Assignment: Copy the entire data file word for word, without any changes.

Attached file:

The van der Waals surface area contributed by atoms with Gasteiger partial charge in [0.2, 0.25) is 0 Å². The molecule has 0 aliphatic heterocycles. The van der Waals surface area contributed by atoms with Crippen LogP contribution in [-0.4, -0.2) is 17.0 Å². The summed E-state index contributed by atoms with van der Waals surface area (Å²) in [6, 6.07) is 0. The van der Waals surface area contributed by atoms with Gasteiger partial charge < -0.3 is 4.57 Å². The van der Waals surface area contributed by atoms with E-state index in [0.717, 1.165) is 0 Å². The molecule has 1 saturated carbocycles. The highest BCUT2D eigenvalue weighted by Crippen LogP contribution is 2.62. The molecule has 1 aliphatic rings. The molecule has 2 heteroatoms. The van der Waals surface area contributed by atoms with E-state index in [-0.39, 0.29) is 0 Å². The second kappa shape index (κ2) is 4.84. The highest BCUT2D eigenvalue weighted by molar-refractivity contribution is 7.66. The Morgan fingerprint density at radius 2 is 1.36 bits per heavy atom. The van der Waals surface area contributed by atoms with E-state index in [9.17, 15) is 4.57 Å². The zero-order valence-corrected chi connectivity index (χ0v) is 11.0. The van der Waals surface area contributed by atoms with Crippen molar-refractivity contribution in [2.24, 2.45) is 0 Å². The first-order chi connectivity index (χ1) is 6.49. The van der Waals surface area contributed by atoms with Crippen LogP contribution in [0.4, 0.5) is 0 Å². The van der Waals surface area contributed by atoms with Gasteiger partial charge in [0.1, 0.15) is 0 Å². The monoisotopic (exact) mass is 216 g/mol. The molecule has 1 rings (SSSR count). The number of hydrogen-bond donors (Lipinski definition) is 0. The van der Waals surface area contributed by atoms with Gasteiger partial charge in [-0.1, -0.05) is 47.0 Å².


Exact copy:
The van der Waals surface area contributed by atoms with Gasteiger partial charge in [0.2, 0.25) is 0 Å². The molecule has 0 aliphatic heterocycles. The van der Waals surface area contributed by atoms with Crippen LogP contribution in [-0.4, -0.2) is 17.0 Å². The summed E-state index contributed by atoms with van der Waals surface area (Å²) in [6, 6.07) is 0. The van der Waals surface area contributed by atoms with Gasteiger partial charge < -0.3 is 4.57 Å². The van der Waals surface area contributed by atoms with E-state index in [0.717, 1.165) is 0 Å². The molecule has 1 saturated carbocycles. The highest BCUT2D eigenvalue weighted by Crippen LogP contribution is 2.62. The molecule has 1 aliphatic rings. The molecule has 2 heteroatoms. The van der Waals surface area contributed by atoms with E-state index in [-0.39, 0.29) is 0 Å². The second kappa shape index (κ2) is 4.84. The highest BCUT2D eigenvalue weighted by molar-refractivity contribution is 7.66. The Morgan fingerprint density at radius 2 is 1.36 bits per heavy atom. The van der Waals surface area contributed by atoms with E-state index in [9.17, 15) is 4.57 Å². The zero-order valence-corrected chi connectivity index (χ0v) is 11.0. The van der Waals surface area contributed by atoms with Crippen molar-refractivity contribution in [2.24, 2.45) is 0 Å². The first-order chi connectivity index (χ1) is 6.49. The van der Waals surface area contributed by atoms with Crippen LogP contribution in [0.4, 0.5) is 0 Å². The van der Waals surface area contributed by atoms with Gasteiger partial charge in [0.1, 0.15) is 0 Å². The monoisotopic (exact) mass is 216 g/mol. The molecule has 1 rings (SSSR count). The number of hydrogen-bond donors (Lipinski definition) is 0. The van der Waals surface area contributed by atoms with Gasteiger partial charge in [-0.1, -0.05) is 47.0 Å².